Breadcrumb

 
 

Cholinergic modulation of the superficial layers of the parasubiculum.

Title:

Cholinergic modulation of the superficial layers of the parasubiculum.

Glasgow, Stephen (2011) Cholinergic modulation of the superficial layers of the parasubiculum. PhD thesis, Concordia University.

[img]
Preview
PDF - Accepted Version
5Mb

Abstract

ABSTRACT

Cholinergic modulation of the superficial layers of the parasubiculum

Stephen D. Glasgow, Ph.D.
Concordia University, 2011

Recent evidence suggests that the parahippocampal area, including the entorhinal cortex and parasubiculum, may play a crucial role in spatial processing and memory formation. However, little is known about the basic cellular and network properties of the parasubiculum, an isocortical brain region that receives input from the hippocampus and other subcortical regions associated with spatial navigation, and projects exclusively to the superficial layers of the entorhinal cortex. Neurons in layer II of the parasubiculum demonstrate theta-frequency membrane potential oscillations at near-threshold voltages that are generated via an interplay between a persistent Na+ current and the hyperpolarization-activated cationic current Ih, and these rhythmic fluctuations in membrane potential may contribute to the generation of oscillatory local field potentials. Further, the parasubiculum receives strong cholinergic projections from the medial septum. Acetylcholine has been linked to theta-frequency oscillations via regulation of cellular and network dynamics through membrane depolarization, while concurrently suppressing excitatory synaptic transmission, and it is likely that cholinergic receptor activation has similar effects in the parasubiculum. I found that activation of cholinergic receptors depolarizes layer II cells of the parasubiculum by exerting numerous effects on K+ channels, including IM and IKir, however also suppresses incoming excitatory synaptic transmission from the CA1. These results indicate that increases in cholinergic tone during network-level theta-frequency oscillations in the parasubiculum may increase neuronal excitability by exerting strong effects on postsynaptic conductances, but may also regulate network dynamics by reducing the strength of incoming afferents.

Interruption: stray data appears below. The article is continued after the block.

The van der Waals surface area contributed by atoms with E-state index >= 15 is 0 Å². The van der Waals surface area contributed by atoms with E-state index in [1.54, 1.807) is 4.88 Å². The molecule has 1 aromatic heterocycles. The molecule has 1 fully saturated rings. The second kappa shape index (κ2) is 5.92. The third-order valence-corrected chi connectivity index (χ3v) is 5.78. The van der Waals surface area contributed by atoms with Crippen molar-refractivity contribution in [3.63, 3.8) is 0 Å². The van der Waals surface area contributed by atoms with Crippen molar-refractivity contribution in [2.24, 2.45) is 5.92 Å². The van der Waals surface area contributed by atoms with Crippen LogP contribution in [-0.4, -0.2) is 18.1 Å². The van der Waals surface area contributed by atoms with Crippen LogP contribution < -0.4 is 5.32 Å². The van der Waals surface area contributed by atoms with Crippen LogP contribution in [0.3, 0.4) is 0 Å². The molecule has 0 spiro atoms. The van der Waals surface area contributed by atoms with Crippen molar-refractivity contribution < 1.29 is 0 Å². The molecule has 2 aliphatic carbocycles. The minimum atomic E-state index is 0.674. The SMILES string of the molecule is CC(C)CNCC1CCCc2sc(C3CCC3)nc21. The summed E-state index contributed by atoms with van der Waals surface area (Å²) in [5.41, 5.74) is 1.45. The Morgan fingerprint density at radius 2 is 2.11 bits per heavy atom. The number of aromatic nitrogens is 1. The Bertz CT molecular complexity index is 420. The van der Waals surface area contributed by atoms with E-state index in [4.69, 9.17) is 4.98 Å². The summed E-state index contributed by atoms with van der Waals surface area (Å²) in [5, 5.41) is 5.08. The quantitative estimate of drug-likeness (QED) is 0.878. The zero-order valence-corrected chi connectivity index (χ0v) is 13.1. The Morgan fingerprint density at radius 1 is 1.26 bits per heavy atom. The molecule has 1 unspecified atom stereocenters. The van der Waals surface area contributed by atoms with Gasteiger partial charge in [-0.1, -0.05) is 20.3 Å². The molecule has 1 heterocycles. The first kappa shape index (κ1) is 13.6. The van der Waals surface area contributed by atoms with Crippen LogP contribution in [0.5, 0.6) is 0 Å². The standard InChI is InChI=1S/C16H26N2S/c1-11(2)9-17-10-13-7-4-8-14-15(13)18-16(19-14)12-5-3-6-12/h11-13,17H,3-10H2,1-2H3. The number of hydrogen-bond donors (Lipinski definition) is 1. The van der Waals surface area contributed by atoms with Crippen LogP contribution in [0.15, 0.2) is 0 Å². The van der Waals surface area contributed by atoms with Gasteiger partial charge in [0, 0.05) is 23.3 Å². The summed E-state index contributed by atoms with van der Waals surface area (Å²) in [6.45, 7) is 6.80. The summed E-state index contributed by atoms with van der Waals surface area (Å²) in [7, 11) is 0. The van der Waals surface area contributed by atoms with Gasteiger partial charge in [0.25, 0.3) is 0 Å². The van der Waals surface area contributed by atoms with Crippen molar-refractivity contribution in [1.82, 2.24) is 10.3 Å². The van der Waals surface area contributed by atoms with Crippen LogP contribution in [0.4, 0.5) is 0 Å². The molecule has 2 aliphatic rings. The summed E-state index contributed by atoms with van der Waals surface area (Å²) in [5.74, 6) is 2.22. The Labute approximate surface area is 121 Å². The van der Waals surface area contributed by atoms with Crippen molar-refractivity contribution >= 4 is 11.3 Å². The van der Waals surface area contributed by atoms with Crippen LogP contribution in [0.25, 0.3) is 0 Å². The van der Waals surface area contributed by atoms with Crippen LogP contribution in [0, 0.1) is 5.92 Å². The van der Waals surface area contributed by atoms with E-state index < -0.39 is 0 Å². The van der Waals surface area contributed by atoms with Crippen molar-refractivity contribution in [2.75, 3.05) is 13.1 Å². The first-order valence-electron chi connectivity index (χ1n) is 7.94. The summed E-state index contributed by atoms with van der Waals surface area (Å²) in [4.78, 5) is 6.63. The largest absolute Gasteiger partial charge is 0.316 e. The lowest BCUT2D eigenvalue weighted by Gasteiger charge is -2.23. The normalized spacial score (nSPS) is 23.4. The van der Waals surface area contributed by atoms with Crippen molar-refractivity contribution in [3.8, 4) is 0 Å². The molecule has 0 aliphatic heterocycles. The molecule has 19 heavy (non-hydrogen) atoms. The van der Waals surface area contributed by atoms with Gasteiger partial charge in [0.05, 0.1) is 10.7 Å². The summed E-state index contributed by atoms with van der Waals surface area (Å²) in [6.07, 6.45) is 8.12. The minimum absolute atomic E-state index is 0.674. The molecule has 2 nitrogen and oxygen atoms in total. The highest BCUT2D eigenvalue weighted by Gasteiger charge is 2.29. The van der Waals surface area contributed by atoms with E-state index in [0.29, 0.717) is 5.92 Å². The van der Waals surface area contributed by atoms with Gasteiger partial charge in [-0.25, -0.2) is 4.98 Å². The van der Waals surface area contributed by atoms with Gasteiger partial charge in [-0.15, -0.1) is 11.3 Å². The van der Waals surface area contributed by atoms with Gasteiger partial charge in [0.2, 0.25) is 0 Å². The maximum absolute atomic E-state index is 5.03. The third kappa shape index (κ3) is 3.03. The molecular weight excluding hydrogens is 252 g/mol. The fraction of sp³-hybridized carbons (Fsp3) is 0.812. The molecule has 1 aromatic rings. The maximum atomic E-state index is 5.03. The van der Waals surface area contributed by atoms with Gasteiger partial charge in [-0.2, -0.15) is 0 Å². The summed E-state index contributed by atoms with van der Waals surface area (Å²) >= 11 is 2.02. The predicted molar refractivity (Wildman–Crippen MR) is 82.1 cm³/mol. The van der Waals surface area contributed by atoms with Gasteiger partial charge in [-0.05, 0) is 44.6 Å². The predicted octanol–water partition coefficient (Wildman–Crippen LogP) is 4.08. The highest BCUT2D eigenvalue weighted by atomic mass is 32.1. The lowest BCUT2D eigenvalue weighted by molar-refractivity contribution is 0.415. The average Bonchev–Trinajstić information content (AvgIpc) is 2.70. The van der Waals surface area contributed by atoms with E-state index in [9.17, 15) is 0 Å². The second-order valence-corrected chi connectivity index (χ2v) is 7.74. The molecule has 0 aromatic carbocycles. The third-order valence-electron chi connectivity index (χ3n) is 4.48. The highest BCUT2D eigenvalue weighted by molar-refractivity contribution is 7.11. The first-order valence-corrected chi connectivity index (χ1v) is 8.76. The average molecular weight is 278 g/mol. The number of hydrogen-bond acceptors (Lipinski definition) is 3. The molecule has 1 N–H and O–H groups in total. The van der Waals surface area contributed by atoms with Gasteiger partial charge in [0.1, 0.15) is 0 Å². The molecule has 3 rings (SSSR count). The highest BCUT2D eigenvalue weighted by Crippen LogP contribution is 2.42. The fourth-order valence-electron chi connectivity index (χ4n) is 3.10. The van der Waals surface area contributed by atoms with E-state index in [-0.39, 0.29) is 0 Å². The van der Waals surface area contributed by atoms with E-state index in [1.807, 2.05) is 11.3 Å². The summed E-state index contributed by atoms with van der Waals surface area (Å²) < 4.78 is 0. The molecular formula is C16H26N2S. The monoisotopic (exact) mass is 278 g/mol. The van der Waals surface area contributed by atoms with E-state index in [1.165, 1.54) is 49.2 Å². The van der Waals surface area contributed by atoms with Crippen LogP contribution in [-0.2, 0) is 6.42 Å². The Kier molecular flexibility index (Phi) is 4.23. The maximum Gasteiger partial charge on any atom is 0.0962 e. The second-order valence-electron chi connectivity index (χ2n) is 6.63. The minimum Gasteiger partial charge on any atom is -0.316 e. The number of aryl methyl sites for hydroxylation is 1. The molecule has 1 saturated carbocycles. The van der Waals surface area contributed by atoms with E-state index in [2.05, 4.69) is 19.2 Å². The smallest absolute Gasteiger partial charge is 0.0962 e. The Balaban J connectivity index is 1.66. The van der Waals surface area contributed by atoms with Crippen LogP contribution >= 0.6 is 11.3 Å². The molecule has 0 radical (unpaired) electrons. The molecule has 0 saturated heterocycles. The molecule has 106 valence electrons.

Divisions:Concordia University > Faculty of Arts and Science > Psychology
Item Type:Thesis (PhD)
Authors:Glasgow, Stephen
Institution:Concordia University
Degree Name:Ph. D.
Program:Psychology
Date:05 May 2011
Thesis Supervisor(s):Chapman, C. Andrew
Keywords:theta, hippocampus, entorhinal, electrophysiology, neuromodulation
ID Code:7503
Deposited By:STEPHEN DOUGLAS GLASGOW
Deposited On:13 Jun 2011 11:05
Last Modified:13 Jun 2011 11:05
All items in Spectrum are protected by copyright, with all rights reserved. The use of items is governed by Spectrum's terms of access.

Repository Staff Only: item control page

Document Downloads

More statistics for this item...

Concordia University - Footer